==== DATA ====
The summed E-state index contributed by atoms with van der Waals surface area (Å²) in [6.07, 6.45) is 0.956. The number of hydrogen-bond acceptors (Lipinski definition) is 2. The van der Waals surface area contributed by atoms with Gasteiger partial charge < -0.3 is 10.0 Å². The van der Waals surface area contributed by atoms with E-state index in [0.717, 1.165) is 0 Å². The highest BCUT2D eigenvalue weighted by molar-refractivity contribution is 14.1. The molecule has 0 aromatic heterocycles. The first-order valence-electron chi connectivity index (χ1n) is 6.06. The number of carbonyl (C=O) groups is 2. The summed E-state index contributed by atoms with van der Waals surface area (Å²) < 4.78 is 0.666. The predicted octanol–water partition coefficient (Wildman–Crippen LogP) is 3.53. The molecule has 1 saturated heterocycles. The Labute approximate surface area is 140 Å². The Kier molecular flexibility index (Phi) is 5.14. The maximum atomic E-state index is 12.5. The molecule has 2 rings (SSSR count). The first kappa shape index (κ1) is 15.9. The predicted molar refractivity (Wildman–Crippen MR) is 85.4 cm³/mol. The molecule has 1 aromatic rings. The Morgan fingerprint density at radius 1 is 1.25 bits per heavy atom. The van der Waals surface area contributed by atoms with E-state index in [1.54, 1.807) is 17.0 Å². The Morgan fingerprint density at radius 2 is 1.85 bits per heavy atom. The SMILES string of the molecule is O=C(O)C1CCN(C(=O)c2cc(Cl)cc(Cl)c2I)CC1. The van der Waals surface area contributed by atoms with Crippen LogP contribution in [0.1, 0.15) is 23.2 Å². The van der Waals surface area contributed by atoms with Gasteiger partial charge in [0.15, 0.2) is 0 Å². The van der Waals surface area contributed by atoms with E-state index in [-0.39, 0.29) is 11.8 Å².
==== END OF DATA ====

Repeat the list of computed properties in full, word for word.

The summed E-state index contributed by atoms with van der Waals surface area (Å²) in [6.07, 6.45) is 0.956. The number of hydrogen-bond acceptors (Lipinski definition) is 2. The van der Waals surface area contributed by atoms with Gasteiger partial charge < -0.3 is 10.0 Å². The van der Waals surface area contributed by atoms with E-state index in [0.717, 1.165) is 0 Å². The highest BCUT2D eigenvalue weighted by molar-refractivity contribution is 14.1. The molecule has 0 aromatic heterocycles. The first-order valence-electron chi connectivity index (χ1n) is 6.06. The number of carbonyl (C=O) groups is 2. The summed E-state index contributed by atoms with van der Waals surface area (Å²) < 4.78 is 0.666. The predicted octanol–water partition coefficient (Wildman–Crippen LogP) is 3.53. The molecule has 1 saturated heterocycles. The Labute approximate surface area is 140 Å². The Kier molecular flexibility index (Phi) is 5.14. The maximum atomic E-state index is 12.5. The molecule has 2 rings (SSSR count). The first kappa shape index (κ1) is 15.9. The predicted molar refractivity (Wildman–Crippen MR) is 85.4 cm³/mol. The molecule has 1 aromatic rings. The Morgan fingerprint density at radius 1 is 1.25 bits per heavy atom. The van der Waals surface area contributed by atoms with E-state index in [1.54, 1.807) is 17.0 Å². The Morgan fingerprint density at radius 2 is 1.85 bits per heavy atom. The SMILES string of the molecule is O=C(O)C1CCN(C(=O)c2cc(Cl)cc(Cl)c2I)CC1. The van der Waals surface area contributed by atoms with Crippen LogP contribution in [0.1, 0.15) is 23.2 Å². The van der Waals surface area contributed by atoms with Gasteiger partial charge in [0.15, 0.2) is 0 Å². The van der Waals surface area contributed by atoms with E-state index in [-0.39, 0.29) is 11.8 Å².